Pilot grant awards for Columbia faculty, post-docs, trainees, and graduate students are available, up to a maximum of $40,000. The awards are designed to support pilot empirical or conceptual work on ethical, legal, economic, and social issues related to advances in genetics. We are especially interested in proposals that address these issues in psychiatric, neurologic or behavioral genetics, but studies addressing ELSI issues in other areas of genetics are also welcome.
Examples of possible projects include:
- The implications of new genomic technologies for prenatal and neonatal screening
- How genetic diagnosis shapes or interacts with identity or conceptions of responsibility
- The privacy implications of surveillance using genetic or “big data” technologies
- The social and psychological impacts of geneticization
- The economics of translating advances in genetics into clinical care
Involvement of faculty from more than one department and multiple disciplines is encouraged. Non-Columbia faculty can participate in a project so long as a Columbia faculty member or post-doc is the principal investigator. Trainee and graduate student applicants may propose a faculty supervisor or will be matched with an appropriate faculty member if needed. Applicants should submit:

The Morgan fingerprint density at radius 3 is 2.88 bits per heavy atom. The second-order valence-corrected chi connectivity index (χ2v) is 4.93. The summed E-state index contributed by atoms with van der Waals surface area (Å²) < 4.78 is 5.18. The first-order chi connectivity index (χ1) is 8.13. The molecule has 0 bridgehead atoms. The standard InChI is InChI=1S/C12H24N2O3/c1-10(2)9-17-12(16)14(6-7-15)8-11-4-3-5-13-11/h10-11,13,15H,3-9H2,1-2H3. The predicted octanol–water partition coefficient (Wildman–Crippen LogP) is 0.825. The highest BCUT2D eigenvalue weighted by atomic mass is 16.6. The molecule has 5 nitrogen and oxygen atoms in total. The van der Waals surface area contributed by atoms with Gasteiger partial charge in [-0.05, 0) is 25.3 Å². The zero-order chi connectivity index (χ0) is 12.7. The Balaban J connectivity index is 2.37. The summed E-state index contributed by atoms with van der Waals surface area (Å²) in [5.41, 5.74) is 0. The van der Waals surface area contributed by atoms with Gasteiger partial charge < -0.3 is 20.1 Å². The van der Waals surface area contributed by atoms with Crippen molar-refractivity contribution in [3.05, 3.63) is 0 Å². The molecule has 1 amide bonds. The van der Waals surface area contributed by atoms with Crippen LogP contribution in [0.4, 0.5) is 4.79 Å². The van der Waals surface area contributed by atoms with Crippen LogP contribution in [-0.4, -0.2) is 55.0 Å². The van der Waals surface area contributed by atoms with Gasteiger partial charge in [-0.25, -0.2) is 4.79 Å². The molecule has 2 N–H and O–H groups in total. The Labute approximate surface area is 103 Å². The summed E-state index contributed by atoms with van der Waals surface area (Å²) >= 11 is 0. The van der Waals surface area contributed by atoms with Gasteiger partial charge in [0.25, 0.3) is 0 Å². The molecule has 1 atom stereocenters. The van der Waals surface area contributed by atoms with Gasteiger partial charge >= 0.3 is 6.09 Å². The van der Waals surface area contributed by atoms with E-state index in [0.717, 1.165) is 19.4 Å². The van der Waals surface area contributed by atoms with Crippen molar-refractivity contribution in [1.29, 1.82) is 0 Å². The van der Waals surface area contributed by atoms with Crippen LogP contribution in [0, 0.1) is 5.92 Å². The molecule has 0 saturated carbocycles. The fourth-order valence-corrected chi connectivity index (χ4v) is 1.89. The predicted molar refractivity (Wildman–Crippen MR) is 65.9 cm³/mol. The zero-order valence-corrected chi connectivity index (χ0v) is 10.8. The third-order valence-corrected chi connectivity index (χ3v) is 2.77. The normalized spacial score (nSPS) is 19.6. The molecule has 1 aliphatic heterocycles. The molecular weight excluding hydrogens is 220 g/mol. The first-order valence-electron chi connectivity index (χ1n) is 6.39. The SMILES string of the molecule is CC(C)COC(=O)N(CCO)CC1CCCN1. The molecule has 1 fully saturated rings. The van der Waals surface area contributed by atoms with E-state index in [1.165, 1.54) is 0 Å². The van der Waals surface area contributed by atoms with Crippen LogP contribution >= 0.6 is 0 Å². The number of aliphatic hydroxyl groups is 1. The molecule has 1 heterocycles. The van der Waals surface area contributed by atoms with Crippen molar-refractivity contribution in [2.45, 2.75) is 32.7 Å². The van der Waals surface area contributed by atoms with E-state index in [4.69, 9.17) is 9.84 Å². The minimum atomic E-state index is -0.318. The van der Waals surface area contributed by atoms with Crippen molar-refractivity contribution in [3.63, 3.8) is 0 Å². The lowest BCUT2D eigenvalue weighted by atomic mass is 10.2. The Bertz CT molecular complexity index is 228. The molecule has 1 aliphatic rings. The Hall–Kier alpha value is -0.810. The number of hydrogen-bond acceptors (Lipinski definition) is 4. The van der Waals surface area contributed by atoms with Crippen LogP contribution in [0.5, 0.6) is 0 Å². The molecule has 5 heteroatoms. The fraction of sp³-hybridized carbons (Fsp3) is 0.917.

- A 3-page research proposal that details the specific aims, background to the study, preliminary data (if any), research plan (including plan for data analysis, if appropriate), innovation/significance, and future plans.
- An NIH-style biosketch or curriculum vitae for the PI and any associated investigators.
- A detailed budget with justification. Funds can be used to support salaries and other research costs.
Proposals will be scored on the basis of:
- Innovation and significance of the research
- Quality and intellectual merit of the project
- Likelihood of serving as the foundation for obtaining further funding and plan for seeking this funding
Priority will be given to junior faculty, post-docs, trainees, and graduate students who are interested in research in this area, and to projects with the potential to lead to additional federal or foundation funding. Studies “piggy-backed” on existing research projects are welcome.
We actively support diversity and welcome submissions from investigators that address diverse populations, and proposals from investigators of all backgrounds, especially those underrepresented in medical research.
Proposals should be submitted electronically as a single PDF document to email@example.com by September 15, 2021. Funding will begin October 4, 2021 and funds must be utilized by June 30, 2022. A final project report will be required. Inquiries concerning prospective applications are welcome: Paul S. Appelbaum, MD, Director, Center for Research on Ethical, Legal and Social Implications (ELSI) of Psychiatric, Neurologic & Behavioral Genetics, at firstname.lastname@example.org.